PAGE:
A good CPM template can automate a lot of this work for you. But, if you're doing this yourself, keep in mind that each preceding task has to hit its deadline so each dependent can start on time. How long it takes for this series of tasks to complete is how long the project will take.

3. Create a critical path analysis chart.

A critical path analysis chart is a Gantt chart that maps out the relationships and duration of the project's tasks. It quickly visualizes how long a project will take, and the critical sequence of tasks that most impact its on-time completion (a.k.a. the critical path).

4. Identify the critical path.

The critical path is the series of tasks that take the most amount of time. If there is a delay with one of these tasks, there will be a delay with the entire project. Usually, but not always, the critical path is the longest string of related tasks on the Gantt chart.

5. Keep the CPM chart updated.

If a critical task misses a deadline, the project manager needs to update the CPM chart to see the updated project duration. It's the project manager's responsibility to keep the CPM chart updated and to let all team members know if anything falls off track.

👉 Get started with this critical path method template.
Copy this template

Copy this template to start using this free critical path method template for your projects.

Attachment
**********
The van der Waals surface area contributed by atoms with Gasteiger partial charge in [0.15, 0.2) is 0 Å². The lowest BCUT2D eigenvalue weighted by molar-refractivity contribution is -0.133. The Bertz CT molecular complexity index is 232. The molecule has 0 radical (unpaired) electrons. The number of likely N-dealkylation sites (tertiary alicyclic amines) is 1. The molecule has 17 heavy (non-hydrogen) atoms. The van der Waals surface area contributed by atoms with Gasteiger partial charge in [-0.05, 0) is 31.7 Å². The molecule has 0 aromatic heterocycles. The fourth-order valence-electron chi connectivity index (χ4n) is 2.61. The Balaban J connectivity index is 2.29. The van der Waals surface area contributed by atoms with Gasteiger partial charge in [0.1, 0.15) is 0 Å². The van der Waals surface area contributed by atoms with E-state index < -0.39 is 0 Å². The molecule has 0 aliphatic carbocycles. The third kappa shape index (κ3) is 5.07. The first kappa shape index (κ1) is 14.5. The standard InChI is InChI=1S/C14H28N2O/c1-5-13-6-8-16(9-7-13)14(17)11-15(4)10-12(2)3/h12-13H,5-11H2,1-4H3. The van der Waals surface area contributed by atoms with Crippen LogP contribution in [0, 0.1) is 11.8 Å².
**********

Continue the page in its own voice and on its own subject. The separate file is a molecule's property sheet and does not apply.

Instructions for using Coda's critical path method template to streamline project workflows.

Step 1: Add project tasks and predecessors.

Add your project tasks in the page. You can navigation to this page via links at the top. Click on the Add A Task button and a new row will get added to the table. To clear the dummy data in this template, click the Clear sample data button.
Once you have tasks added, fill out the Predecessor(s) column. You'll notice that this drop-down looks up to the same table. In most critical path method templates in Excel, you have to enter in the task ID of predecessor tasks in multiple columns (if there are multiple predecessors). In this Coda template, you simply select multiple predecessor tasks in this column.

Step 2: Enter Optimistic, Most Likely, and Pessimistic durations.

In your table, you'll see the Optimistic, Most Likely, and Pessimistic columns. These are your best estimates for the minimum, average, and max durations that the given task will take. These are hard-coded numbers (hence the blue font color). The Duration column is automatically calculated based on what you enter for these three columns.

Step 3: Enter project start date.

The final piece of data needed in this critical path method template is the project start or kickoff date. At the very top of the page, you'll see an editable date picker. When you edit this start date, the start and end dates will automatically re-calculate in the table.

Step 4: View a timeline or Gantt chart of your project tasks.

If you scroll down on the page, you'll see a timeline or Gantt view of your tasks table. This chart gives you a visual representation of your project tasks as well as those tasks' predecessor(s) and successor(s).
When you make a change in the main table, the timeline view adjusts automatically. All tasks highlighted in red are on your project's critical path. This also means there's no slack time for that task (amount of time the task can be delayed past its earliest start or earliest finish without delaying the project).